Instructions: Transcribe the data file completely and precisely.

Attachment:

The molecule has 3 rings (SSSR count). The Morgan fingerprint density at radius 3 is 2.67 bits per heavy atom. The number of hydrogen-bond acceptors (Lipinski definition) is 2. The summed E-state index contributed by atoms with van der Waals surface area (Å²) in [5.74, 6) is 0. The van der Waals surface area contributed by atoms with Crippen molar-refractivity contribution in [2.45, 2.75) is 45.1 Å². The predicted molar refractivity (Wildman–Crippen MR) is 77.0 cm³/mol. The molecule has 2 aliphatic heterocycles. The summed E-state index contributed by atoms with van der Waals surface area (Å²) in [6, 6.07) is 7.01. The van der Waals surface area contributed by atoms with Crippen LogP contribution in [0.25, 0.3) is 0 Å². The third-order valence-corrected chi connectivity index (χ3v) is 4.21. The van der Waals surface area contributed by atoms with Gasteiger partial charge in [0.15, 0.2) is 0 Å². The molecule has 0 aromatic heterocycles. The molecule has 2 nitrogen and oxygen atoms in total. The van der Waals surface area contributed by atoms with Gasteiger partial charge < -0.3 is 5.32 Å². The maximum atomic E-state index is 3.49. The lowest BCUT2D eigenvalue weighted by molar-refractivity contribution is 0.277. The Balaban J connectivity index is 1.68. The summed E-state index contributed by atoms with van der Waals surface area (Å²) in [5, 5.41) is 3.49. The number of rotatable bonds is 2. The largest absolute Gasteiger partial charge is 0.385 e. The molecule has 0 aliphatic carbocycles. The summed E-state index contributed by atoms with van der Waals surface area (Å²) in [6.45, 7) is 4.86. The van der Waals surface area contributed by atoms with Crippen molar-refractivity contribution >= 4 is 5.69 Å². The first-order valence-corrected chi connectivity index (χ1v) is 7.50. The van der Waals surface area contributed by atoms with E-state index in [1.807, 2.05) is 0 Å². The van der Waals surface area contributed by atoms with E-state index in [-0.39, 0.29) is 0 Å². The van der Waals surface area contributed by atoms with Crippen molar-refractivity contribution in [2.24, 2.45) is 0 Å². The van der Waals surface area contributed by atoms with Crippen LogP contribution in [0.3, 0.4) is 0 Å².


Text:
The molecule has 3 rings (SSSR count). The Morgan fingerprint density at radius 3 is 2.67 bits per heavy atom. The number of hydrogen-bond acceptors (Lipinski definition) is 2. The summed E-state index contributed by atoms with van der Waals surface area (Å²) in [5.74, 6) is 0. The van der Waals surface area contributed by atoms with Crippen molar-refractivity contribution in [2.45, 2.75) is 45.1 Å². The predicted molar refractivity (Wildman–Crippen MR) is 77.0 cm³/mol. The molecule has 2 aliphatic heterocycles. The summed E-state index contributed by atoms with van der Waals surface area (Å²) in [6, 6.07) is 7.01. The van der Waals surface area contributed by atoms with Crippen LogP contribution in [0.25, 0.3) is 0 Å². The third-order valence-corrected chi connectivity index (χ3v) is 4.21. The van der Waals surface area contributed by atoms with Gasteiger partial charge in [0.15, 0.2) is 0 Å². The molecule has 0 aromatic heterocycles. The molecule has 2 nitrogen and oxygen atoms in total. The van der Waals surface area contributed by atoms with Gasteiger partial charge < -0.3 is 5.32 Å². The maximum atomic E-state index is 3.49. The lowest BCUT2D eigenvalue weighted by molar-refractivity contribution is 0.277. The Balaban J connectivity index is 1.68. The summed E-state index contributed by atoms with van der Waals surface area (Å²) in [5, 5.41) is 3.49. The number of rotatable bonds is 2. The largest absolute Gasteiger partial charge is 0.385 e. The molecule has 0 aliphatic carbocycles. The summed E-state index contributed by atoms with van der Waals surface area (Å²) in [6.45, 7) is 4.86. The van der Waals surface area contributed by atoms with Crippen molar-refractivity contribution >= 4 is 5.69 Å². The first-order valence-corrected chi connectivity index (χ1v) is 7.50. The van der Waals surface area contributed by atoms with E-state index in [1.807, 2.05) is 0 Å². The van der Waals surface area contributed by atoms with E-state index in [-0.39, 0.29) is 0 Å². The van der Waals surface area contributed by atoms with Crippen molar-refractivity contribution in [2.24, 2.45) is 0 Å². The van der Waals surface area contributed by atoms with Crippen LogP contribution in [0.3, 0.4) is 0 Å².